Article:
Jeff Wilkins, CEO of Motili, has turned $1 million of personal investment, along with his co-founder, into $80 million in revenue. Pretty capital-efficient, this entrepreneur’s journey!
Sramana Mitra: Let’s
start with where your story begins. Where are you from? Where were you born,
raised, and in what kind of background?
Jeff Wilkins: I grew on the East
Coast. I was born in Bethesda, Maryland, outside of Washington DC and moved
around a lot as a kid. I spend time in Maryland, North Carolina, Texas,
Oklahoma, and Pennsylvania.
went to undergraduate school back on the East Coast. I went to Duke and majored
in Electrical Engineering and Biomedical Engineering. I then went to the West
Coast. I was at Stanford and pursued a Ph.D. in Electrical Engineering and an
Sramana Mitra: How
about the timeframe?
Jeff Wilkins: I’m 57 now and went off to college in the fall of 1980. My entrepreneurial sense started in Silicon Valley. I worked in Silicon Valley for a number of years. I ended up going to Austin, Texas, in 2000 and then Colorado at the end of 2008. I’ve been in Colorado for about 10 years now.
Sramana Mitra: When
did you start Motili?
Jeff Wilkins: Motili was
incorporated in May of 2015. It’s a little over four years old.
Sramana Mitra: What’s
the genesis of Motili?
Jeff Wilkins: I started and sold
Sramana Mitra: In that
case, we should go a little bit more chronologically. What happens after you
come out of Stanford?
Jeff Wilkins: I mentioned that I was doing Electrical Engineering at Stanford as well. I went and helped start a company called Corazonics, which made cardiovascular medical device equipment. High-resolution EKG is a more specific area.
was eventually acquired by ART. It’s probably best known for being involved in
a landmark patent infringement case. Back in the mid-80s, software was not
patentable. You had to have things that were physically realizable.
There was a
bias against the algorithmic approach to things. That was the subject of patent
coverage. Software was copyright coverage. They were distinct worlds.
Corazonics was involved in analyzing high-resolution EKG signals.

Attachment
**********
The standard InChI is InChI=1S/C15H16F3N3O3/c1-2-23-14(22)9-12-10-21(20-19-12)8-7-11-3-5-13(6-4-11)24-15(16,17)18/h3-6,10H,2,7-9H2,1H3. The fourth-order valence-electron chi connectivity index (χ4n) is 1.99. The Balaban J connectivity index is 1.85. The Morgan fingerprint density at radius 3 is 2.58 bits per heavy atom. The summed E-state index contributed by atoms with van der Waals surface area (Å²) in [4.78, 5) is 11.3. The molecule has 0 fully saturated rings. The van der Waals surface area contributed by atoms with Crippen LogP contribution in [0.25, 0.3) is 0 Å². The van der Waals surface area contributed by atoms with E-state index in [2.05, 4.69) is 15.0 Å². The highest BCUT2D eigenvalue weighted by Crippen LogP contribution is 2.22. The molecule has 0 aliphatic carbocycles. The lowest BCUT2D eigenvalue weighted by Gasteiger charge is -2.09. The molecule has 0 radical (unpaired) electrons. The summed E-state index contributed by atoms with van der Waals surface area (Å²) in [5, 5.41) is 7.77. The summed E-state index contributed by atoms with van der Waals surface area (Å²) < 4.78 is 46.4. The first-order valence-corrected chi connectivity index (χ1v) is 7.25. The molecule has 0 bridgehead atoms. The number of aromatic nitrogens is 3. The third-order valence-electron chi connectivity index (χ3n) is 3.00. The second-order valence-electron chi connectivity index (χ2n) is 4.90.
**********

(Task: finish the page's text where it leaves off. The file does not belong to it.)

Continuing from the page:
getting into any particular technical details, our algorithm was thought to be
infringing by another company. That went to District Court. That became an interesting
piece of foundational IP in the support of patents for software – Corazonics
versus Arrhythmia Research Technology.
We were on
the losing end of that. Being someone who claims that that shouldn’t be
patentable, we ended up paying them license fees and a bunch of other things.
That was the genesis of that business. Ultimately, we were acquired by another
medical device company.
Sramana Mitra: What
timeframe are we talking now?
Jeff Wilkins: This would be in the
1985 to 1986 timeframe.
Sramana Mitra: What
did you do after that?
Jeff Wilkins: I went back to
Stanford Business School. I wanted to get a little bit more business
experience. I was an engineer at Corazonics and started to see that the
technical aspects of the job were important, but there was a whole wide world
of topics related to entrepreneurship that I really had no clue about. I ended
up going back and enrolling in the MBA program at Stanford in the Fall of 1986.
I graduated in June of 1988.
Sramana Mitra: What
happens after you come out of Stanford?
Jeff Wilkins: At that time, you
wanted to work in the Valley. Back in 1988, one of the hot companies who was
pushing the envelope for computer technology was Sun Microsystems. I was a
Product Manager at Sun for three and a half years.
I had a
chance to launch some very big products. These were products that sold more
than a billion dollars a year in revenue and had a worldwide distribution.
There are always challenges around end-of-lifing the old model and ramping up
the new model.
It was a
really interesting learning experience. It was not one that was well-grounded
in a new employee on-boarding program. I remember when I went on the first day,
I was asking about things. This guy just said, “If your boss calls you, get
There weren’t a lot of dead sea scrolls telling you how to do things. You had to go into an environment that was growing hundreds of employees a month. I actually liked that. It was stimulating in a lot of ways. You went home energized even if you were a little confused. I enjoyed the time I had there. There is no substitute for the wildfire exercises of doing real products.